I keep having the issue that crtmpserver does not start up when I try it the first time after booting the machine. This is because there is another rtmp server (red5) installed as well. This needs to be stopped first, at least as long as it runs on the same port. I.e. all other rtmp servers should be stopped. On my sytsem, this is done like this:

> /etc/rc2.d/S20red5-server stop

Apparently, this needs to be done as root.

Apart from some (maybe a lot) warnings, the crtmpserver output should contain something like

...basetsappprotocolhandler.cpp:49 Stream available (1): ts_2_257_256

Remember the “ts_2_257_256”, or whatever it exactly looks like. This is the name of the stream which is later needed in the flash player. The name might depend on the ffmpeg version and on the crtmpserver config and version. Generally, it has the format “ts_<id>_<audio-pid>_<video-pid>”.

crtmpserver now sends the stream as crtmpserver://<your-ip>/flvplayback/ts_2_257_256. This URI can be used to point a flash player to the stream. I have successfully done this with a very simple player written in Haxe and with JWPlayer as well.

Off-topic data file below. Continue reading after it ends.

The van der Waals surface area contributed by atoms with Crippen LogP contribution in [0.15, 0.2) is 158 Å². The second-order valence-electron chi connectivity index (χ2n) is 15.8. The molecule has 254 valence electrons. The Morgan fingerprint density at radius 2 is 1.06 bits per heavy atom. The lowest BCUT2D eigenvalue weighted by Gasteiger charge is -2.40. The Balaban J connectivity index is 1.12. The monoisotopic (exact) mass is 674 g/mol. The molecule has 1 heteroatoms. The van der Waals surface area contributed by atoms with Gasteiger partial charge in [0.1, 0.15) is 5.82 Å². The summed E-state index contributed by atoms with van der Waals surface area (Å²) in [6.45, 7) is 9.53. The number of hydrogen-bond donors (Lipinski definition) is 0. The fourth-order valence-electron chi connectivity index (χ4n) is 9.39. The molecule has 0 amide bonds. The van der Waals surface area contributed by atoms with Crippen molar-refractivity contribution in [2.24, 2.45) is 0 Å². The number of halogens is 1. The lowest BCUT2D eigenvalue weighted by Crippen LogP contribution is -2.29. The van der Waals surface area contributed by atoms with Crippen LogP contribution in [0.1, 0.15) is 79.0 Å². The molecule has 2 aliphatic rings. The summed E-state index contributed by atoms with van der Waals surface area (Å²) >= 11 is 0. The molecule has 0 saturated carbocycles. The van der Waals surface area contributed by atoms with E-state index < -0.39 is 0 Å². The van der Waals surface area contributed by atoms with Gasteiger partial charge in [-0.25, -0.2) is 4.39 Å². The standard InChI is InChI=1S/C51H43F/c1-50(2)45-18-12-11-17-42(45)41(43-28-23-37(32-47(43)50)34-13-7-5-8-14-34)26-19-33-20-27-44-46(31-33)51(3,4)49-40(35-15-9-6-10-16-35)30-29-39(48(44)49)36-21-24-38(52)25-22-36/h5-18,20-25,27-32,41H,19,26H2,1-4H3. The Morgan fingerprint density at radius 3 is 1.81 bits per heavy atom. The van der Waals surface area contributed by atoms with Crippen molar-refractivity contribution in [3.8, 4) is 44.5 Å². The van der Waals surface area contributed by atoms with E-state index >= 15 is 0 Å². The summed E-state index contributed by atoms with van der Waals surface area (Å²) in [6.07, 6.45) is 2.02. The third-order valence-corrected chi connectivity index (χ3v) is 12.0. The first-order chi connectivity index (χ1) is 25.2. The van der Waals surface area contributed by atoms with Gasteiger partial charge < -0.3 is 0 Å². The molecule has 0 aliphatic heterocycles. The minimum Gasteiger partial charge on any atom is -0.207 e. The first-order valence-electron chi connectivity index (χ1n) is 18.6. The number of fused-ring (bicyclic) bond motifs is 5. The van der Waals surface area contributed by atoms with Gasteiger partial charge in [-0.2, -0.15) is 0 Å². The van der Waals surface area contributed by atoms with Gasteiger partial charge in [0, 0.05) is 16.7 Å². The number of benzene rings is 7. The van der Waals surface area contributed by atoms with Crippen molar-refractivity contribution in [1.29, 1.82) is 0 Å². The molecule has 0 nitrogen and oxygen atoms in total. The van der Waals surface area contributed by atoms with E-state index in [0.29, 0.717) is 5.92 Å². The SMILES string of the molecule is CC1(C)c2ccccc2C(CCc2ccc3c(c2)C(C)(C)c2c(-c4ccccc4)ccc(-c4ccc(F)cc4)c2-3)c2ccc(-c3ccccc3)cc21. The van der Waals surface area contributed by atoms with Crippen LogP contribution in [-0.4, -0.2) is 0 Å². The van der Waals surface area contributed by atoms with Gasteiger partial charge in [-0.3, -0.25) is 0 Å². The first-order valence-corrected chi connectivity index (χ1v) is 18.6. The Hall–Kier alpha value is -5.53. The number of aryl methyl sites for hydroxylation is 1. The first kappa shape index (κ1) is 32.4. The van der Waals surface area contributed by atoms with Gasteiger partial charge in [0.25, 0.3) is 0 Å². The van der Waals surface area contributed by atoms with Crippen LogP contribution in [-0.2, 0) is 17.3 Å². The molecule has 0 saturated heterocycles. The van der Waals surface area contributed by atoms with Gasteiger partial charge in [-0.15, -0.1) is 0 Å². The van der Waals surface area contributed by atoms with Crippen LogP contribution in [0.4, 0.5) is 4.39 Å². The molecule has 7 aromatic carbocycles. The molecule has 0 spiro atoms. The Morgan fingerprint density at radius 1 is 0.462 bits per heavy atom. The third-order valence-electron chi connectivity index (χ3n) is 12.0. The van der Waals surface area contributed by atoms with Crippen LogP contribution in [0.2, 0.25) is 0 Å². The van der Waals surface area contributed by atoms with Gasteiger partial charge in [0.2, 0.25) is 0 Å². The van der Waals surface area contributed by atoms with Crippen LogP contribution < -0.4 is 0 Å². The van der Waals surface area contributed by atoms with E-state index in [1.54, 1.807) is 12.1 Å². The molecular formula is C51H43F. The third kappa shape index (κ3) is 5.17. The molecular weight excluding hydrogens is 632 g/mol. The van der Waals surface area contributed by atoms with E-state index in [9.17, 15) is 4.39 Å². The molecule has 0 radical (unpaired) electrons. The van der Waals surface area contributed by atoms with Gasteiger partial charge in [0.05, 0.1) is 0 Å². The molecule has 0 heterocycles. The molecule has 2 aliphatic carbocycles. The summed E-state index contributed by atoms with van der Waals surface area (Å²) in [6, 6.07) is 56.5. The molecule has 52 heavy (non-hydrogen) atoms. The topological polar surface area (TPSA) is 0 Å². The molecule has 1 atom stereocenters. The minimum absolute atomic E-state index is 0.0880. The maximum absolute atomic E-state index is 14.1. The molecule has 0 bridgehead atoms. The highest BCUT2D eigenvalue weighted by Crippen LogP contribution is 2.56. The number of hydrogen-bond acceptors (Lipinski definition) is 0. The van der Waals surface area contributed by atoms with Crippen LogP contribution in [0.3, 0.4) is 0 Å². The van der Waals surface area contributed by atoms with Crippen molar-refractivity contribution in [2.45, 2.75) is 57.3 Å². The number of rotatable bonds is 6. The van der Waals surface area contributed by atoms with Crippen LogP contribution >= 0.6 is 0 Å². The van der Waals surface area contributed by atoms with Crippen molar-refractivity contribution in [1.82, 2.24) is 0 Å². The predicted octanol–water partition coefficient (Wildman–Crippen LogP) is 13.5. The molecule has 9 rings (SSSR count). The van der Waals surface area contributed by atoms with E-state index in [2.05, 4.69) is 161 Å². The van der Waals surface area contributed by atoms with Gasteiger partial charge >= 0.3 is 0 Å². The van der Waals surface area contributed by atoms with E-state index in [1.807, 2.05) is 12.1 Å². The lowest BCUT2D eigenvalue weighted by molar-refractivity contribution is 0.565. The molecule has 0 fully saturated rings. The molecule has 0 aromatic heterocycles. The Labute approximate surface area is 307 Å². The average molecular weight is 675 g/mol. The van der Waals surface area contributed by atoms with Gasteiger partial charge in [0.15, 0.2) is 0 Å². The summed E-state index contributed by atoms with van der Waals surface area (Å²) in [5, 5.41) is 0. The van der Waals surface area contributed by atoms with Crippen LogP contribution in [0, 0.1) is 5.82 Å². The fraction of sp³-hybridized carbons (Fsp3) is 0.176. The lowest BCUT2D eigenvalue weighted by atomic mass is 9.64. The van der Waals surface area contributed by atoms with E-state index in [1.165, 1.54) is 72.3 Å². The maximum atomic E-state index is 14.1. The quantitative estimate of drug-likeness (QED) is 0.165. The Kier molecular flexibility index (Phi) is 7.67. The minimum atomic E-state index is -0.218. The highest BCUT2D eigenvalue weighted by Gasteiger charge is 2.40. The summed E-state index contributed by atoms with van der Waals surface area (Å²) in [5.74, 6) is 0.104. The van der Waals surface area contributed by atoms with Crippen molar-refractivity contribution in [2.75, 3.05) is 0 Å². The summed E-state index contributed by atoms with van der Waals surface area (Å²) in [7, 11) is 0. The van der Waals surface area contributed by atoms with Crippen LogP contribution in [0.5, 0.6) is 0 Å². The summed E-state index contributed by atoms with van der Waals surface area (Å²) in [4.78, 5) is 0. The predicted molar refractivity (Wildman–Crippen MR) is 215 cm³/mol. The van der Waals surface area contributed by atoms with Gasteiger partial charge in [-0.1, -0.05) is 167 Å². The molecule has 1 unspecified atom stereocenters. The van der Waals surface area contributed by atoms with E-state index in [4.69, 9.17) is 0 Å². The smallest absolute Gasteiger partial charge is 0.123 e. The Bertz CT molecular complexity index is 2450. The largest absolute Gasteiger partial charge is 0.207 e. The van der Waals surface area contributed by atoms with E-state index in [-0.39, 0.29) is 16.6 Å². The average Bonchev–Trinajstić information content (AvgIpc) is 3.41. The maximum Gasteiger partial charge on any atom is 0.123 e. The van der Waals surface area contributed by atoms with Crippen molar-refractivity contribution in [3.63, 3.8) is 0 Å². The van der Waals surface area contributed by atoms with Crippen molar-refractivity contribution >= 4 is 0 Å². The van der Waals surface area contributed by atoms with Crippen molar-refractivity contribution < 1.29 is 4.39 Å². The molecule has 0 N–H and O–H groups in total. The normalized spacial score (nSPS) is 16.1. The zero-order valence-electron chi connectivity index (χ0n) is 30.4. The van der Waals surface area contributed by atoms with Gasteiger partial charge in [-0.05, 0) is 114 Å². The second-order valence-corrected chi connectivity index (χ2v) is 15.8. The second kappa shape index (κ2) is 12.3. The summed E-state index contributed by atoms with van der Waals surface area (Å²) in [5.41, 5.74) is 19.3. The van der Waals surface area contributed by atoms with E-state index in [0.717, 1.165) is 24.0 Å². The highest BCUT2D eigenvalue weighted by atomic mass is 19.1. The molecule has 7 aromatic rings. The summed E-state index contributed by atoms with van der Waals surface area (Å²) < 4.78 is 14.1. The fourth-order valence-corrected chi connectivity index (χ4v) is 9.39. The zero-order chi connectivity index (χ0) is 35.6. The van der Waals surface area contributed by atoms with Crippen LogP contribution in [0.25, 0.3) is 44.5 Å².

But first, we need a webserver. Playing the streams from an embedded player using local files seems to have some security issues, so flash does not allow it easily.


There's not much to say here. Install apache and find where the content needs to go. On my system, this is /var/www, which I believe is the default.


The JWPlayer is a full-blown Flash video player. You can get it from here: http://www.longtailvideo.com/players/jw-flv-player/

Copy the file player.swf in a directory which can be reached by the web server (e.g. a subdirectory of /var/www) and embed it into an html file as described on the longtailvideo website. Alternatively, just use my test_jwplayer.html and put it in the same directory as player.swf. When using it, you need to change this part:


“zeus” is the name of my server, you need to change it to the name of your server. If unsure or it does not work, just use Apparently, it will only work locally then…

You might also need to change the stream name (ts_2_257_256) to the one from crtmpserver's output.